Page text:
Ireland noted further that there are many locations where MAiD is already available to those wishing to avail themselves of that option, including a facility next door.

“Nobody wanting such a service would be prevented access. The issue is not accessibility. It seems to be a purely agenda-driven demand that runs rough shod over both Delta Hospice Society’s desire to live up to its legal requirements under our Charter, as well as ignoring the reality that we are dealing with patients and families in a very vulnerable and delicate position.”

“Our goal,” she added, “is to fulfill our mission. And that is to help patients and their loved ones live quietly, comfortably, and as fully as possible in their final days of life.”

She reiterated the hospice’s desire to negotiate an equitable arrangement with the Fraser Health Authority to maintain Delta Hospice’s role of serving its patients well.

Contact: Angelina Ireland 778-512-8088; irelandangelina@gmail.com

Here’s the deadline given to Delta Hospice

Delta Optimist

Sandor Gyarmati

The Fraser Health Authority has given the Delta Hospice Society a deadline to agree to provide medically assisted deaths.

The new board of the society has been on a collision course with the health region after reversing a decision by the previous board to not allow Medical Assistance in Dying (MAiD) at the Irene Thomas Hospice in Ladner.

A spokesperson with the region yesterday told the Optimist that the FHA “reached out again to the Delta Hospice Society to share our expectations that they comply to permit medical assistance in dying by February 3, 2020.” . . . [Full text]

Forcing a Hospice to Euthanize in Canada

National Review

Wesley J. Smith

Euthanasia is more than just legal in Canada. It has become a government-guaranteed right.

But how to guarantee that the legally qualified who want to die are made dead? Unless the government establishes killing centers out of Soylent Green, it will have to coerce doctors to do the killing or procure the euthanasia doctor -called “effective referral” — as has been done in Ontario. And, it will have to force medical facilities into allowing euthanasia on premises, whether their administators like it or not.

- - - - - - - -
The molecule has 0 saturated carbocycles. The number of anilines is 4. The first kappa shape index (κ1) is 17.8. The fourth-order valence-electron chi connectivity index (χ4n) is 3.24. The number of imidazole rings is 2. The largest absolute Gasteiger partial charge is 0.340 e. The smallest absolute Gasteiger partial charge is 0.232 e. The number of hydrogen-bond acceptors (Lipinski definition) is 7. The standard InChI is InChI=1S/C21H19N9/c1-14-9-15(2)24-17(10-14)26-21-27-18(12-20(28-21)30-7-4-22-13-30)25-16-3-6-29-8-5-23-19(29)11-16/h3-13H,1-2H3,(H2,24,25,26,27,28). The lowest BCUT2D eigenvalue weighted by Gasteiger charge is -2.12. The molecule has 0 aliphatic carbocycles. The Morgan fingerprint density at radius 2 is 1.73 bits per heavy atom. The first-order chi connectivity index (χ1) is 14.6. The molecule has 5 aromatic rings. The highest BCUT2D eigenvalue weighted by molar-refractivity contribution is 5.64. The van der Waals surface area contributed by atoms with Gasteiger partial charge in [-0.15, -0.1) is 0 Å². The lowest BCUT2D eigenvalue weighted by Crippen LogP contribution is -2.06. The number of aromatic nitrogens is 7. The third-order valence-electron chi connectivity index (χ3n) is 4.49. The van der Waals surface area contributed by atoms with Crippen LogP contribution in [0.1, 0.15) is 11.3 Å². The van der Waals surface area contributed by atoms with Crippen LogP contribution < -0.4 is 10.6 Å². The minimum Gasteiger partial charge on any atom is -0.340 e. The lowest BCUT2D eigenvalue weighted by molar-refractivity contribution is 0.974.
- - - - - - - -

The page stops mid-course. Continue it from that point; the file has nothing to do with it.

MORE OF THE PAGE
Such an imposition is now taking place in British Columbia, where the Delta Hospice board of directors are standing tall for the hospice philosophy of caring — but never killing — by refusing to permit euthanasia in the facililty. In response, the BC Health Minister is threatening to restrict funding in the single-payer system, which, ironically, would undercut the facilities ability to care optimally for their patients who don’t want to be killed. From the Globe and Mail story:

A B.C. hospice society that refuses to provide medical assistance in dying at its facility in violation of local rules has been given until Thursday to submit plans for compliance.

Health Minister Adrian Dix said the Delta Hospice Society, which operates the Irene Thomas Hospice in Ladner, may face penalties if it fails to do so.

“We’ve asked them … to provide their plan to fulfill their contract with the Fraser Health Authority and it is our expectation that they will,” Mr. Dix said on Wednesday. “Should they not want to fulfill their contract with Fraser Health, there may well be consequences of that.”

It it my understanding that there is a Fraser hospital directly across the street from the hospice where patients are euthanized. It would be easy to move hospice patients who want to have that done to the hospital where they could be put down according to their desire. But even if that weren’t true, so long as the hospice advises patients that euthanasia is not permitted on site, why force the issue? Why threaten to bring financial ruin upon a small, heterodox-managed institution?

Forcing a Hospice to Euthanize in Canada

Because of the message that Delta sends that euthanasia is morally wrong and an improper way to treat terminally ill patients. That is what burns. Hence, the authoritarian response of the government.

This is both a civil rights issue and a matter of basic compassion. Think about the patient in the next bed who values life and knows that his neighbor is being killed by a doctor. That would be both terrifying and morale destroying because of the cruel message communicated that his life — like that of the neighbor — is no longer deemed worth protecting.

The ongoing assault on medical conscience in Canada demonstrates how the culture of death brooks no dissent. The same thing will happen here if we let the wolf in the door. Those with eyes to see, let them see.